The tone in The Things They Carried is a generally pessimistic tone in which Tim O’Brien relays to the reader the important mix of truth and fabrication in a war story. The narration and memory story that O’Brien tells the reader creates a didactic tone through the explanations of reasons and methods used when telling a story. Through the references to a mix of fiction and truth in a war story, O’Brien creates less of a storytelling tone and more of a imaginative tone which subconsciously causes the reader to fabricate on their own and exaggerate the stories by imagining them in their own way. “By telling stories, you objectify your own experience. You separate it from yourself. You pin down certain truths. You make up others. You start sometimes with an incident that truly happened, like the night in the shit field, and you carry it forward by inventing incidents that did not in fact occur but that nonetheless help to clarify and explain.” (158). This quote helps establish the imaginative tone by referring to “making up others” and “carrying it forward by inventing incidents that did not in fact occur…”. Making up stories is related to imagination and causes the imaginative tone, while inventing incidents serves as a simile for making up stories, and causes the same effect. “I felt isolated; I spent a lot of time alone.” (43). This quote sparks a pessimistic tone by referring to isolation and alone time in a period of war. Both of which are negative occurrences and seemingly “rub off” on the reader to create the pessimistic tone.

Theme

Themes in The Things They Carried include physical burdens caused by war, emotional hindrance caused by war, and the amount of truth in storytelling is generally little. Physical burdens caused by war are present in the novel through the simple physical atrocities the soldiers experienced in the Vietnam War. The emotional hindrance caused by war is a theme in The Things They Carried through the references to love (Cross’ love for Martha, O’Brien’s love for Linda) and the emotional burden of killing a man and death (O’Brien killing the man with the grenade, the deaths of the soldiers around him). Love, death, and killing each affect the soldiers greatly and put emotional toil on them throughout the book. Cross is constantly reminded of Martha and thinks about her, O’Brien makes reference to Linda in his storytelling, and each soldier is unsure how to deal with deaths around them and killing other men. The most prominent and central theme in the book is the amount of truth in storytelling. O’Brien constantly makes references to “inventing incidences” and “making up certain truths” in order to convey the blur of truth and fiction in war stories. The reference to fiction reveals that O’Brien is attempting to avoid recounting the Vietnam War as a history book; he is trying to tell his stories to entice the reader and establish ways in which a soldier will connect with his readers, or merely bore them with an insipid recount of an event in his life. Prominent motifs in The Things They Carried are storytelling and isolation. Storytelling is conveyed as a powerful tool in O’Brien’s eyes, and throughout the novel, O’Brien intends to cause the reader to see its power. Isolation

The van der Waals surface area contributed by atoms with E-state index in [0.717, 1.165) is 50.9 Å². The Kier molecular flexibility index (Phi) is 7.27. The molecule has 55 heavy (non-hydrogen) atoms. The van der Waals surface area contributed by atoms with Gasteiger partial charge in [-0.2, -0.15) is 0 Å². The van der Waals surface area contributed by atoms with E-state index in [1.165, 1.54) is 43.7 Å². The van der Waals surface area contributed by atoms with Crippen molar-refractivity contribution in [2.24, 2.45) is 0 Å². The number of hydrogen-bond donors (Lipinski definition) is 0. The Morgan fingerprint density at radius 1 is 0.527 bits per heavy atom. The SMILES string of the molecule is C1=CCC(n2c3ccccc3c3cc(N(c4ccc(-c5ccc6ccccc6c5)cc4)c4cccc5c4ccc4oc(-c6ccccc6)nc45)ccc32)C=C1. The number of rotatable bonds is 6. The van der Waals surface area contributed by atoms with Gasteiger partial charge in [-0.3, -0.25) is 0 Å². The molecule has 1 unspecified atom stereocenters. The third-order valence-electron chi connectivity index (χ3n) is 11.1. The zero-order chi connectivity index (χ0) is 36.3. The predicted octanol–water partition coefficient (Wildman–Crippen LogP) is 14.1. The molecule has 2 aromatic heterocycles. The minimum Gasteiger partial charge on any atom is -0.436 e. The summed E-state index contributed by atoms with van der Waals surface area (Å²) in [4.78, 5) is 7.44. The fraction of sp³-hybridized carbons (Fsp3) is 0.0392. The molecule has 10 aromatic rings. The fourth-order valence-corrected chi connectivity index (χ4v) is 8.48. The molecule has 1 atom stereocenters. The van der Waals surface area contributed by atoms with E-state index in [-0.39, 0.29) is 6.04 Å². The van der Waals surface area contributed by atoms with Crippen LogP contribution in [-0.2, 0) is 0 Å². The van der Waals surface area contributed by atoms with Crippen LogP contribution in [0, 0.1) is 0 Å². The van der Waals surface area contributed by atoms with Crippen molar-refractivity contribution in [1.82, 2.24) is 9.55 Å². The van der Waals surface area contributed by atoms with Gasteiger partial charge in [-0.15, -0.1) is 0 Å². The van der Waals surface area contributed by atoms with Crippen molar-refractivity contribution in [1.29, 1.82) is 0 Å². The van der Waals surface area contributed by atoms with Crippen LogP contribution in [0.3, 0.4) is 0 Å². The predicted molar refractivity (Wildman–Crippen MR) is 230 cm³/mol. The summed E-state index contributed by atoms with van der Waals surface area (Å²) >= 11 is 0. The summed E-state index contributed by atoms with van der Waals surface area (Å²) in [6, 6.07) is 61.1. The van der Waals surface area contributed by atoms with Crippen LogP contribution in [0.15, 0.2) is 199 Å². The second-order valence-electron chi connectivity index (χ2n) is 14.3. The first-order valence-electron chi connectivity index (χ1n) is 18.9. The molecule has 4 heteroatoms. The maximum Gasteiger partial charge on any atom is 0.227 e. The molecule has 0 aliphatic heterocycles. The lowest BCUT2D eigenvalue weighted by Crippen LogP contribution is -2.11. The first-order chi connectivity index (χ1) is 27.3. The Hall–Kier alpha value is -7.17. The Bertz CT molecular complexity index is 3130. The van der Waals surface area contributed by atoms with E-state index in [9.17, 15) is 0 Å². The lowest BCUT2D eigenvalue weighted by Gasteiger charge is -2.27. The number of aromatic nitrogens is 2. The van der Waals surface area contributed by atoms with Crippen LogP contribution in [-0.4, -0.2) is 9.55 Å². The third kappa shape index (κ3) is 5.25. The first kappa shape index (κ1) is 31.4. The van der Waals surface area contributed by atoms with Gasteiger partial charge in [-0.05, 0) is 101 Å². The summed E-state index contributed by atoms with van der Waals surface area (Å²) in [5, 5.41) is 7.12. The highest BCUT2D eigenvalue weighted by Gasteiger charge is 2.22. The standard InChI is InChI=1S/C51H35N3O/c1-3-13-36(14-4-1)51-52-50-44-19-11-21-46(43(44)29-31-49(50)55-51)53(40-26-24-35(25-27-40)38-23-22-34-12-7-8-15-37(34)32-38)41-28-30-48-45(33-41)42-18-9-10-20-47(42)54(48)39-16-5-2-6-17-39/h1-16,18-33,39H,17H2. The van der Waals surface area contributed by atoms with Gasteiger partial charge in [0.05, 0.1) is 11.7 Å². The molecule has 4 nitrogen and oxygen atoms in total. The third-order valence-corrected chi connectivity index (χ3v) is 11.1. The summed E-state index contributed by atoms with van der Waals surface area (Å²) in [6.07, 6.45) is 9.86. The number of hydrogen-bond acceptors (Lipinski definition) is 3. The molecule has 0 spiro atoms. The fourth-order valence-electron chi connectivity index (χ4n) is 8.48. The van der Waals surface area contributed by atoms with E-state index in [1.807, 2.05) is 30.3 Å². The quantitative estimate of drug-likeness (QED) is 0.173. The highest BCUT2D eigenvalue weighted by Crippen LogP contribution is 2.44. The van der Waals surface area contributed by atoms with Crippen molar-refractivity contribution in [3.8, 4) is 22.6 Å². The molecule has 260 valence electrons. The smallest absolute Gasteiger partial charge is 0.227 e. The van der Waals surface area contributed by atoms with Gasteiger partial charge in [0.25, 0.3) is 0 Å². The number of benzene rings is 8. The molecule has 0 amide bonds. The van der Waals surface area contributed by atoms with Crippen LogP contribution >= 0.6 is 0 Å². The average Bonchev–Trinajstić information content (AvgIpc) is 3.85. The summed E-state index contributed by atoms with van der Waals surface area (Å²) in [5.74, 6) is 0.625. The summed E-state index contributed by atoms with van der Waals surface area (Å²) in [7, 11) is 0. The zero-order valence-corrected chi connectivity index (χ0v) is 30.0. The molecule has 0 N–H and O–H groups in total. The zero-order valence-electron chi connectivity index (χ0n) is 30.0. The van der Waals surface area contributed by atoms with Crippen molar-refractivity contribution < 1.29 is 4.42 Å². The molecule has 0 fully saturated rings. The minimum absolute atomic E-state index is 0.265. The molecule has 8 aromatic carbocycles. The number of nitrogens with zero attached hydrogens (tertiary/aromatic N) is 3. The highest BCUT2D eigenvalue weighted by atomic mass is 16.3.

is a prominent motif in The Things They Carried because of the references to loneliness and isolation as a destructive force when one is in war. O’Brien intends to communicate to the reader that isolation is as destructive a force as any other hardships faced in Vietnam.

Significance of the Title

The title The Things They Carried makes direct reference to the physical and emotional “things” that the soldiers in Vietnam carried with them throughout being in the war. Physical things such as guns, ammunition, food, and water, are carried to survive and keep the soldiers healthy, while intangible ideas are carried with the soldiers seemingly to maintain a healthy mindset and keep them feeling as though they are fighting for something. For example, “they carried unrelenting images of a nightmarish war that history is only beginning to absorb.” (Back cover). This quote explains an intangible thing that the soldiers carried with them in the war. This accurately portrays the effects of the war on its soldiers. Soldiers being forced to fight in the war don’t go home unscathed even if they weren’t physically injured. Each soldier goes home “carrying” feelings of guilt, confusion, and “unrelenting images”, while each soldier still fighting in the war carries their love, passion, and perseverance, each being a motivating force to return home safely. Before reading the novel, one might merely think of tangible objects being carried during the war, but after beginning the novel, and finishing it, it is the intangible things like love, passion, and images, that are the most important things in the readers mind. After reading The Things They Carried it is evident to the reader that the emotional things being “carried” have a much bigger effect on soldiers than simple materials used for survival.

Memorable Quotes

“Linda was nine then, as I was, but we were in love. And it was real. When I write about her now, three decades later, it’s tempting to dismiss it as a crush, an infatuation of childhood, but I know for a fact that what we felt for each other was as deep and rich as love can ever get. It had all the shadings and complexities of mature adult love, and maybe more, because there were not yet words for it, and because it was not yet fixed to comparisons or chronologies or the ways by which adults measure such things.” (228). This also is one of the most significant quotes in the book because it conveys to the reader the power that storytelling has. An event occurring three decades before the relaying of the Vietnam War is brought up through O’Brien’s recounts because of the power of storytelling. The reference to a seemingly unrelated event is brought out through telling stories of the Vietnam War, and the reader is more easily brought to see the emotional profoundness that war brings out in its soldiers.

“By telling stories, you objectify your own experience. You separate it from yourself. You pin down certain truths. You make up others. You start sometimes with an incident that truly happened, like the night in the shit field, and you carry it forward by inventing incidents that did not in fact occur but that nonetheless help to clarify and explain.” (158). This is one of the most important quotes in the book because it exemplifies the main idea of the book: the mix of truth and fiction in story -telling. This quote sums up the idea that factual events do not have the same moral effect on readers as a fictional event with more passion involved.

“They carried the soldier's greatest fear, which was the fear of blushing. Men killed, and died, because they were embarrassed not to. It was what had brought them to the war in the first place, nothing positive, no dreams of glory or honor, just to avoid the blush of dishonor. They died so as not to die of embarrassment.” (41). This is a significant quote because it gives the reader a sense of how important being “tough” was in the war. It communicates to the reader that the men in the Vietnam War feared shame more than anything else, and that shame that they feared was caused by a simple fault in maintaining a tough impression.